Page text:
1. Another helpful meeting was held 9.2.01 between Revolt and North Yorkshire Police senior officers. NY Police confirmed that they will not enforce access by NGC or contractors on to land where the owner or occupier does not agree it. Like Revolt, the Police have taken legal advice which confirms that NGC's compulsory wayleaves do NOT give them the right to enter the land without the landowner's and occupier's permission. The Parliamentary reply by Minister Nick Raynsford (quoted in our guidance notes) makes clear the presumption is in favour of the landowner, not the contractor.
2. The police will, for the sake of clarity and everyone knowing where they stand, seek written confirmation from landowners/occupiers of their position - do they permit the contractors to enter the land or not. That does not mean landowners/occupiers must give permission. It does not even mean that landowners/occupiers have to commit themselves in writing one way or the other. They might have legal advice to say nothing.
3. Landowners or occupiers, through their agents or otherwise, will be entitled to refuse entry as long as NGC has not agreed all arrangements to the landowner's and occupier's satisfaction. Ultimately, NGC will be entitled to "such access as is reasonably necessary", and in the absence of agreement NGC may seek a court order (when the landowner and occupier should also be able to put their case). Only when NGC has a court order will the police enforce their entry. Prior to that the police will recognise that NGC is NOT entitled to entry, and will regard it as a civil matter between the landowner and occupier and NGC.
4. The police have also reaffirmed that they are prepared to facilitate safe and lawful protest. Likewise, Revolt is concerned to see that protest is effective, lawful and safe, with minimum inconvenience to the public and to protesters, and to avoid protesters putting themselves in danger of arrest. Protest on private land, with the owner's agreement, is not a problem. Revolt advises protesters not to trespass, and not to protest on private land without the landowner's agreement.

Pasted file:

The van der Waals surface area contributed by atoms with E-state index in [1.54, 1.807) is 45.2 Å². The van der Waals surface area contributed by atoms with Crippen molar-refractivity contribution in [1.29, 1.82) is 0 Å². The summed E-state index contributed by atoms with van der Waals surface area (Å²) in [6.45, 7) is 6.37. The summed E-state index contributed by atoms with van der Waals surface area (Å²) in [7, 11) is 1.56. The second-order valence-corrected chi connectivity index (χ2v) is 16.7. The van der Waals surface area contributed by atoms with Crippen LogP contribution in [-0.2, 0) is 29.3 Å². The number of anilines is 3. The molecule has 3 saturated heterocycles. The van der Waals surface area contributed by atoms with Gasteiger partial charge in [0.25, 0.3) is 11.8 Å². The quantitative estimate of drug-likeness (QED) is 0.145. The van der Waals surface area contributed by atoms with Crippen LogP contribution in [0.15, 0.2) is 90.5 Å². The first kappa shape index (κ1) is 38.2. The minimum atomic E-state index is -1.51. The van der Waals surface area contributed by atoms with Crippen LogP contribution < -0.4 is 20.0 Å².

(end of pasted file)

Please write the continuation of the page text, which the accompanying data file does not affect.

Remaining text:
5. Revolt is to meet the police next on 23 March.
6. At the Raskelf meeting, Balfour Beatty eventually revealed that virtually all HGV would be driven by subcontractors on a "payment by load basis", i.e. the quicker they get there and back the more loads they get and the more money they get - an incentive to speed and take short cuts. (source http://www.w4u.co.uk/raskelf/ ) This is a part of the infamous Balfour Beatty, criticised for the Hatfield train crash.
7. PC Richard Bentley, the traffic manager for the area, confirmed police had no problem with the Raskelf residents' alternative proposals. So what's stopping them? (source http://www.w4u.co.uk/raskelf/ )
8. The small NGC compound half way between West Rounton and East Harlsey has been showing i/d for some weeks now. A polite notice says Houseman and Falshaw working for NGC and gives contact 0800 833490. This is NGC's number for the grid line project. It should get you through to their PR service run by Stewart Grant. I have not noticed any activity at the compound recently until today a couple of light vehicles were there. The minor road from East Rounton and the road onwards to the pylon access sites just east of Welbury have been "repaired" recently, but the jobs were so shoddy that the flimsy layer of tarmac has crumbled away and has left patches and pot holes. The road edges were not reinforced and just spread vast amounts of mud onto the roads.
- Mike O'Carroll
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